Wyoming conservation partners invest for habitat projects
The Wyoming Game and Fish Department, in collaboration with many partners, invested more than $8 million for aquatic and terrestrial habitat projects in 2018. The projects are crucial for conserving more than 800 species in Wyoming for future generations.
Game and Fish recently released the 2018 Strategic Habitat Plan Annual Report. Game and Fish allocated more than $1.6 million in funds for habitat projects and was able to leverage that for more than $6.4 from the Wyoming Wildlife Natural Resources Trust fund, federal government funds, state funds, private landowners and local conservation partners.
“External partners contributed $3.72 for every Game and Fish dollar,” said Brian Nesvik, Game and Fish director. “This work would not be possible without the wide-ranging support of the people of this state to ensure we leave Wyoming a better place. Wyoming invests in habitat because it’s clear that the people who live and work here treasure wildlife, and that starts on the ground. I want to thank all project partners who invested in Wyoming’s wildlife habitats in 2018.”
The annual report details diverse accomplishments throughout the state. Over the last year, Game and Fish, alongside partners, helped direct restoration, monitoring and enhancement activities aimed at improving 101 stream miles and more than 299,000 acres of terrestrial habitats including planting nearly 13,306 native trees and shrubs. Cheatgrass treatments to help control and prevent the spread of the invasive plant topped 34,263 acres. More details on projects and the species they impact can be found in the report.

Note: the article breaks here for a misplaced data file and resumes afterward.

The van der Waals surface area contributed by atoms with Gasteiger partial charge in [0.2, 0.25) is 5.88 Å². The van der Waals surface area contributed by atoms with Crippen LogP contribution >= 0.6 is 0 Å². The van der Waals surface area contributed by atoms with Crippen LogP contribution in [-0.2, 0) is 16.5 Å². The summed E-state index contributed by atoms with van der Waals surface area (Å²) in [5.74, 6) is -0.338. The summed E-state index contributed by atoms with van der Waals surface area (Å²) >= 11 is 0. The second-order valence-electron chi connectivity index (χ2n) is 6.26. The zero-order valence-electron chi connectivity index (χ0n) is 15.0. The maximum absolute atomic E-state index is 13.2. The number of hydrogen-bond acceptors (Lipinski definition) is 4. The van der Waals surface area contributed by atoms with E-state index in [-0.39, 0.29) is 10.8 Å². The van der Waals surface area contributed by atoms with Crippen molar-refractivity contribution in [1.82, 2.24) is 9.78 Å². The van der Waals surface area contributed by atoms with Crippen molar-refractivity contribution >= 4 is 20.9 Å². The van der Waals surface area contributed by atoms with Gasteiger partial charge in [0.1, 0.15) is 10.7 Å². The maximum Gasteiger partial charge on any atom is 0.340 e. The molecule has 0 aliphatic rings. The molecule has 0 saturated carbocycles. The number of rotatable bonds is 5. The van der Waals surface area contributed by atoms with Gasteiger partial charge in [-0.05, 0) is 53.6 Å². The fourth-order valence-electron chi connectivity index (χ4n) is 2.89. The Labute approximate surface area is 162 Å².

Public asked to report dead sage grouse during West Nile virus season
The Wyoming Game and Fish Department is asking everyone, especially landowners, to report dead sage grouse to the Wyoming Game and Fish Department so the birds can be tested for West Nile virus. Reports help in the management of the state’s sage grouse populations.
Research has shown sage grouse have low resistance to West Nile virus, which is usually fatal to the birds. Evidence of the disease has been reported in past years in northeast Wyoming and in surrounding states, including a sage grouse in North Dakota.
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Leslie Schreiber, the Wyoming Game and Fish Department’s sage grouse/sagebrush biologist, said there is no sign yet of an outbreak of the virus in the bird’s population. However, this year’s precipitation and warm weather has created conditions favorable for mosquitoes, which can carry the virus.
“Warm nighttime temperatures are thought to enhance the ability of the West Nile virus to multiply in the gut of the mosquito. If conditions are warm between now and the end of August, we could see the virus show up this year,” Schreiber said.
Testing dead birds helps Game and Fish monitor the scope and impact of the disease across the state.
Nebraska bighorn sheep lottery applications close Aug. 2
The Nebraska Game and Parks Commission will accept applications for a 2019 bighorn sheep lottery permit through Aug. 2. Only Nebraska residents are eligible.
Apply at a Nebraska Game and Parks office or at outdoornebraska.org. A $29 nonrefundable application fee must accompany each application.
The 2019 bighorn sheep season is Dec. 3-22. The permit will be drawn Aug. 28.